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Whakaari/White Island, one year on – TBOP’s Kristin Dunne

9 Dec 2020  By Contributor

Whakaari/White Island at 2.20pm, 9 December 2019. Image: GNS

Tāpoi Te Moananui ā Toi | Tourism Bay of Plenty chief executive Kristin Dunne recalls a day of “shock and disbelief” as Whakaari/White Island erupted a year ago, eventually claiming the lives of 22 tourists and tourism workers.


When Whakaari White Island erupted on 9 December 2019 at 2.11pm, we each experienced the devastating natural disaster through a different lens.

This is the window through which I experienced the disaster in my role as tumuaki | chief executive of Tāpoi Te Moananui ā Toi | Tourism Bay of Plenty.

I wish to acknowledge the bravery of the survivors, offer my deepest sympathy to the whānau of those who tragically passed and acknowledge huge respect for all that were involved in the rescue efforts and medical treatment of those affected.

To the team of Tāpoi Te Moananui ā Toi, you are incredible, and I could not be prouder of you.

Kristin Dunne

Our Crisis Management Plan was on the agenda for sign-off at the Tourism Bay of Plenty Board meeting on 9 December 2019. By 2.15pm, the meeting was suspended, and the newly completed Crisis Management Plan was in action. Whakaari White Island was erupting.

Phone calls to industry colleagues confirmed our worst fears – manuhiri were on the island. Calls to the brave operators (who were mid-rescue efforts) confirmed our worst nightmare – there were multiple injuries and loss of life.

My legs went weak and a chilling cold swept over my body. I felt absolutely nauseated.

I stopped for a quiet moment to pray – “Dear God, please help them.” I repeated this simple prayer many times in the coming days.

I rang my parents who live on the coast. “White Island is erupting, but I don’t know how badly. Please go to my house inland so you are safe, and please pick up Caelan from school. I’m not sure when I will be home, but it won’t be tonight. I love you.”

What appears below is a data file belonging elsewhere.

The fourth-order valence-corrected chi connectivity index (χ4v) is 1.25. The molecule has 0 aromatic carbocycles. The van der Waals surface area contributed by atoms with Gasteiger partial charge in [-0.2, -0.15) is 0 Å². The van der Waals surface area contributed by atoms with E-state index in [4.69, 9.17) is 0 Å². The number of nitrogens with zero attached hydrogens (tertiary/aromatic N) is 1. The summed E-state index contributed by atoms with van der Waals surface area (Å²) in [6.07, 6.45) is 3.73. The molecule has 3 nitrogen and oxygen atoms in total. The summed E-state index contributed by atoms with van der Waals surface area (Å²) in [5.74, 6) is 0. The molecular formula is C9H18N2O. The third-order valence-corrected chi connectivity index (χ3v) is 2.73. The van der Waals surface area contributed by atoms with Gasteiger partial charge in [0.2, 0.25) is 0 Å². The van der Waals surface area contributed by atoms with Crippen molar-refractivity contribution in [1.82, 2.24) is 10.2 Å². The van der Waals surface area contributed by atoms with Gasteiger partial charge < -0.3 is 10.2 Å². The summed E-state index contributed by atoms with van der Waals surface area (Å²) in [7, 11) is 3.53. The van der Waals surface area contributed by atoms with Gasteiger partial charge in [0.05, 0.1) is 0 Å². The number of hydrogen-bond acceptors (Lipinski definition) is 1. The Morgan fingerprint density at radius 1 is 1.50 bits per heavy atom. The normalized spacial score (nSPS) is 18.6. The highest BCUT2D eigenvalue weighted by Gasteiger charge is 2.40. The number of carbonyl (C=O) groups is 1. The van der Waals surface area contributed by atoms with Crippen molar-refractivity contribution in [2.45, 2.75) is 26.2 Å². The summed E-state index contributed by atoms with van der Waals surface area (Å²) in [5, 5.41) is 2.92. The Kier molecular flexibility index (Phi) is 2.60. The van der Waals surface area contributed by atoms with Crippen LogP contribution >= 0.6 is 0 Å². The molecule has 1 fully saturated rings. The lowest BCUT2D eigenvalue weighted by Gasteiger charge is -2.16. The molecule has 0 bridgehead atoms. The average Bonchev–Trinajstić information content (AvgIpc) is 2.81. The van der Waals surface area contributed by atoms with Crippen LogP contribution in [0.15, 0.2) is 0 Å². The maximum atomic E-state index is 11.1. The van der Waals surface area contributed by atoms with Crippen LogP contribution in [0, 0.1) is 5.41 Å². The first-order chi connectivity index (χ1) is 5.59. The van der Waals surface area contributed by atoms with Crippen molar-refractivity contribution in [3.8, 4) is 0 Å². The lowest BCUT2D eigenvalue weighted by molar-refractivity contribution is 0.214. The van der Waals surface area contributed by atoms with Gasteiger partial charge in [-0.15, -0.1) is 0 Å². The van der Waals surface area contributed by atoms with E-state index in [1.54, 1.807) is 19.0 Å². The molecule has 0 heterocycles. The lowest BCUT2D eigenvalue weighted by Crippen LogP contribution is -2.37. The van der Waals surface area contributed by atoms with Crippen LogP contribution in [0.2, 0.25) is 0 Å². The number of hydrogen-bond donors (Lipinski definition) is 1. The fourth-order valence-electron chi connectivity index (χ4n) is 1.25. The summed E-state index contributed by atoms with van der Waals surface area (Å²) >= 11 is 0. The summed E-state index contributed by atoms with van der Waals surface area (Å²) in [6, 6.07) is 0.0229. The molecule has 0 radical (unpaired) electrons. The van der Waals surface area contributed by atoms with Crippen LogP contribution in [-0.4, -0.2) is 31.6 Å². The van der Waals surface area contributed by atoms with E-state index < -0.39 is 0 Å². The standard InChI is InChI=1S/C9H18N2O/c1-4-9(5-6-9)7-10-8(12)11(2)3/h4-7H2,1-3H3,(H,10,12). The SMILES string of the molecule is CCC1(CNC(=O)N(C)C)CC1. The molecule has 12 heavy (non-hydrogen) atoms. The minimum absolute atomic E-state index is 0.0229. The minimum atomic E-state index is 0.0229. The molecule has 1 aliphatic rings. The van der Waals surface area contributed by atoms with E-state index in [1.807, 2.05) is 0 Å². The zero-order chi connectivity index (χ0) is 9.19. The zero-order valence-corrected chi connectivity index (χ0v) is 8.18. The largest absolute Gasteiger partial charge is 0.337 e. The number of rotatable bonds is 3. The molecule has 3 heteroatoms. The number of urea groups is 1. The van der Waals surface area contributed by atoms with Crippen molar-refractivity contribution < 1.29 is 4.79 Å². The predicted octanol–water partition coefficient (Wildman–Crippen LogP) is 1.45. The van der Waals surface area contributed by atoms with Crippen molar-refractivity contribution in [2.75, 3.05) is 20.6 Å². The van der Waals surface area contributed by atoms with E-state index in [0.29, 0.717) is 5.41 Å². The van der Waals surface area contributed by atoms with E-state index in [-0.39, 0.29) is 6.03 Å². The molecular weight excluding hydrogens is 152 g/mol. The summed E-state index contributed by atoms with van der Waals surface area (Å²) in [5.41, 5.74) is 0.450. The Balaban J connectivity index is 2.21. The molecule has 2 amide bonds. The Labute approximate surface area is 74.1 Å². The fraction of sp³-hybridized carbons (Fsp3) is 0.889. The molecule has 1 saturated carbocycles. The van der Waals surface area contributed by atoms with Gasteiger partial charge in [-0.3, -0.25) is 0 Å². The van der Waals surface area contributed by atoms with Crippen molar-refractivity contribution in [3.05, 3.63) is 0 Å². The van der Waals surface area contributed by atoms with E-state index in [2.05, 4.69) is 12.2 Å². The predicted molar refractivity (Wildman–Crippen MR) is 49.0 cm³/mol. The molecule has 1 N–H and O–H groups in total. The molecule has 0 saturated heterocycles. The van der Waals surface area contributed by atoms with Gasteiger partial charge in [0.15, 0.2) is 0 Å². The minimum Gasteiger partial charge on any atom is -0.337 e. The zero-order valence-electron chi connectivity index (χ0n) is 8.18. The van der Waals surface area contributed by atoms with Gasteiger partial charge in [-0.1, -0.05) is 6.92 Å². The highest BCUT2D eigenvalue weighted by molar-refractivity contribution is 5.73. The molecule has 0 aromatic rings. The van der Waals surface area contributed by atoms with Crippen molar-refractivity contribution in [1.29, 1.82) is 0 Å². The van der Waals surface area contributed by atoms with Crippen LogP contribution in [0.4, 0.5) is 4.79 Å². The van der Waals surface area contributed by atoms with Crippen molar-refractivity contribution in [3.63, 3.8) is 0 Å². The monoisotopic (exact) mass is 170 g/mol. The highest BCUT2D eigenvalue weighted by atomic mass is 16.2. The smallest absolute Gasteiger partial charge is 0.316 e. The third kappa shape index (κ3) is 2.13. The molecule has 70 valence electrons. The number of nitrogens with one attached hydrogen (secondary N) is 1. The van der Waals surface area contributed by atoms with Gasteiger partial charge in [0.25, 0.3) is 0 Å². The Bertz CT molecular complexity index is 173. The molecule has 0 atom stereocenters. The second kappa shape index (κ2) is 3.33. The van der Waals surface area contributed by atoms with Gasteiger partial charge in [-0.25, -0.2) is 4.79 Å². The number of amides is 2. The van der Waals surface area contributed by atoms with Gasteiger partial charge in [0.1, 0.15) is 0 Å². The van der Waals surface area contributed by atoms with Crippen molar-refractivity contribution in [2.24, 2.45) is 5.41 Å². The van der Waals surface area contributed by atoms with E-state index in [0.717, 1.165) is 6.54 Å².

Step 1 of the Crisis Management Plan – settle your family, make sure that they are safe so you can clear your head and concentrate on your job.

Our team and board huddled together. Everyone was in shock and disbelief, and tears rolled down some of our faces. We did a Karakia together. We agreed that we had a job to do, not that we knew what it was going to entail. I was in rare ‘command and control’ leadership style. Everyone was assigned a task.

The phones exploded. Journalists from outlets around the country and the world were wanting information and commentary. As our comms team prepared a holding statement, I remembered a tool from crisis media training called “put your C.A.P. on” – which means Care, Action, Perspective.

As the journalists’ questions were posed, my brain filtered what we knew “unofficially” out. I tried not to lie and instead say, “we have no official information yet”, but inside I knew there was so much more of the story that was yet to be told.

It was not my role to release information, and I was so cognizant of the panic-stricken families who deserved the full facts from official sources. It took too long to establish an official source, which exasperated media desperation. With a holding media statement in place, I handed my phone to a colleague to answer, whilst we re-grouped on what we knew, and made a plan for the next few hours.

Our cruise manager called. I had almost forgotten that the cruise ship Ovation of the Seas was in port with more than 4000 passengers on board.

This was our second disaster alongside Royal Caribbean Line. In 2016, a passenger was killed on a cycle tour, and a coach of passengers crashed (escaping injury) within half an hour of each other. We worked through that disaster together in partnership and the care RCL showed then was extraordinary.

The Ovation of the Seas berthed at Tauranga earlier in 2019.

We started a crisis control centre in our boardroom. Crisis roles were established, butcher paper zones were created on the walls covering communications, stakeholders, risks, team welfare and more. Post-it notes started to fill the zones. Tasks were agreed, assigned and documented. We got supplies in for the team who would be working from the boardroom that night.